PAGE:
A Fighting Chance: Tampa Police Coach Kids In Boxing And In Life
In the last four years, police shootings of unarmed young men have created tension between police and communities of color.
As a result, some police departments are taking a hard look at how they can improve relations.
In Tampa, police are breaking down barriers with a program that's taking it one jab and uppercut at a time.
The youth boxing program is a partnership between the Tampa Housing Authority and the city's Police Athletic League. The kids, aged 8 to 17, train for free at Powerhouse Gym in Tampa in 10-week intervals. They are divided into two groups, younger children and teenagers.
Most of the young athletes live in public housing and after school, they get a ride to the gym and a healthy snack before training. The kids get to learn how to safely throw a punch, but they're also being taught lessons they can use outside of the ring. Along the way, they build confidence and self-esteem.
But for Officer Dennis Small, one of several cop coaches, the Police Athletic League program, or PAL, is about more than just sports. The chief goal, is to bridge the gap between cops and kids.
"You have to recognize that a lot of these kids have never interacted with police on a human level,” he said.
That includes his fellow officer Dave Hancock. On the surface he says kids probably see him as just a 'big bald white guy' but the 11-year Tampa police veteran says appearances can be deceiving.
"I came from a very challenging background," he said. "I was an illegitimate kid and was in foster care. I wish I had something like this to turn to when I was a kid."
Hancock has coached kids in all kinds of sports but says boxing provides a unique platform where officers can build trust with at-risk kids in poor communities.
"There is something about combative sports that is a game changer with the kids and with our interaction to them,” he said. “And it opens up their hearts and minds in a way that you just can't get throwing a ball down the field or kicking a ball on the soccer field."
His fellow coach Officer Azariah Israel has first hand knowledge of how important mentoring can be.
"I grew up in a rough neighborhood in Jacksonville," he said. "I went to a PAL boxing program there when I was a kid. PAL pretty much saved me from some options that were easily out there. It gave me something to look forward to. I'm grateful for that."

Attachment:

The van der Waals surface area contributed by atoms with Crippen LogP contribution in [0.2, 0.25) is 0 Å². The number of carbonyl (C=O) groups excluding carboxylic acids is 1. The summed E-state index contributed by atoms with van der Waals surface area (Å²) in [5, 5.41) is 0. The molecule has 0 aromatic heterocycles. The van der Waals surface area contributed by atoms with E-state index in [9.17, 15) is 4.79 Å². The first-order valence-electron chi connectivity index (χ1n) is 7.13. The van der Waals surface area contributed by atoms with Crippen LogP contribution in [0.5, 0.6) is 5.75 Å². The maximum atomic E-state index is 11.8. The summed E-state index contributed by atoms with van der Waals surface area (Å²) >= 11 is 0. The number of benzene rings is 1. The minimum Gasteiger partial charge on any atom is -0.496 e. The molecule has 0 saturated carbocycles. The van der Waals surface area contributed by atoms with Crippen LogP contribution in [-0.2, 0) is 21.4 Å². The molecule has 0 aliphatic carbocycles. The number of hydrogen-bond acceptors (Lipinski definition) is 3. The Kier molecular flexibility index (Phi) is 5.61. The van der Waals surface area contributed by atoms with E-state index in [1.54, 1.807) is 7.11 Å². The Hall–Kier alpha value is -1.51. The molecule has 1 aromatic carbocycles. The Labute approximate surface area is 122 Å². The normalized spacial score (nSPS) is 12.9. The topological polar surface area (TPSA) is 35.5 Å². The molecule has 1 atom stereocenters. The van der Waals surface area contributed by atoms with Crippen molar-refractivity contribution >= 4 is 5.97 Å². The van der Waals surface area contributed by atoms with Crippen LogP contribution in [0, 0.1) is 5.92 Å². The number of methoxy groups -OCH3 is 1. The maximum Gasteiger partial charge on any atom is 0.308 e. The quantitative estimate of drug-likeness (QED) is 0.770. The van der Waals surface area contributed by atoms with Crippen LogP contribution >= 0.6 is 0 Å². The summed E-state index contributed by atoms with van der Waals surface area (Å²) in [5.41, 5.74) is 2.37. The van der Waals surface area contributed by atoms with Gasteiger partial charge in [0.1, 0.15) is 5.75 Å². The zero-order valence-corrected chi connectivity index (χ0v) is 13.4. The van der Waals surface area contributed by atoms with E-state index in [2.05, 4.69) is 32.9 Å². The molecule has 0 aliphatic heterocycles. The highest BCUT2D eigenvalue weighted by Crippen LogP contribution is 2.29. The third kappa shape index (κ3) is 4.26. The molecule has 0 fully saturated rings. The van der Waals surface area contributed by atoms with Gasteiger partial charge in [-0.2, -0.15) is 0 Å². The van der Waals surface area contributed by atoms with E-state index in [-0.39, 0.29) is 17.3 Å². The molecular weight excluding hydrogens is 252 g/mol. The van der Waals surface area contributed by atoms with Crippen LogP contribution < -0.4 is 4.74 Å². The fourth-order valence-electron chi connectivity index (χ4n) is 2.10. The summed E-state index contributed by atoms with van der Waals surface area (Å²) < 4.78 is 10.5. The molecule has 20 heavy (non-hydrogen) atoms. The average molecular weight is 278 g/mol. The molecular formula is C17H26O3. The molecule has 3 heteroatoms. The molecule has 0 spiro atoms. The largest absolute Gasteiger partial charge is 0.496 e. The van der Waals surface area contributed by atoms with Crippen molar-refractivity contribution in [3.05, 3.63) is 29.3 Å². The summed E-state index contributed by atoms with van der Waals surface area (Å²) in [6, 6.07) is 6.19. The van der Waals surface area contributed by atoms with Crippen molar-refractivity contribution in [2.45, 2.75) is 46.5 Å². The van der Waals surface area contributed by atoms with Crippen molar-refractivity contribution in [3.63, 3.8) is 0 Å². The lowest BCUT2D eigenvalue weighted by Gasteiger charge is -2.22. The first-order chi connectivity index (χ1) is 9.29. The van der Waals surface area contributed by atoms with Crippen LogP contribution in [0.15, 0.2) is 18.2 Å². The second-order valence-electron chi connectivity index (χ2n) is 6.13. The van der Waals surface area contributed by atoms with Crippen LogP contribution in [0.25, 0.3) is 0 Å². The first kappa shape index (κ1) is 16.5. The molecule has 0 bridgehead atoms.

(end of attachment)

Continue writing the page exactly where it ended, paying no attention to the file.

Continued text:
Police officers help the young contenders learn combinations and stances and how to safely throw a punch, but also about discipline and hard work. And each session ends with the kids sitting cross-legged on the floor for a motivational speech, or, in the jargon used by their cop coaches, the "debrief."
"This whole sport is really a metaphor about life.” Hancock told the kids. “Because sometimes in life you have to fight for what you want. If you get knocked down in trying to achieve your goals are you just going to give up?” "No," he added. "That's when you fight harder."
According to the advocacy group, the National Mentoring Network, one in three at-risk kids aren't getting the kind of support they need to counter challenges. By trading in a bulletproof vest for a pair of gym shorts, Officer Dennis Small says police are connecting with kids.
"If you get knocked down in trying to achieve your goals are you just going to give up? No, that's when you fight harder."
"I've seen enough loss of life from my brother officers, to young men, some of them whose names I can't even remember right now,” he said. “But the instances were enough to fuel me to recognize a community needs this. The more opportunity we have to enlighten some of these young kids and keep them safe, the more likely we can eradicate some of that behavior and hopefully save them from some of those tough experiences that we all go through."
"They teach us, like, the back story,” he said while getting ready to spar at Legends Boxing Club in West Tampa. “Like, not every cop is bad, and that you can actually be a cop one day and do good for the community."
His classmate, Stephon Mosely, also 17, said the coaches check in with the kids even outside of the gym. "They make sure we are on the right track," he said. "They check your grades and make sure you're doing good in school."
The boxing program may last just 10 weeks, but Small says he tells his fellow officers, that the impact will likely last much longer.
"It may not come out today,” he said. “But years from now, you'll come to understand that you very well may have been the catalyst to change the mindset of an entire community based off of the actions of that one person that you were able to impress early on in his or her life."
And, he says, if one of these young boxers manages to develop a pretty mean right hook along the way, that's all the better.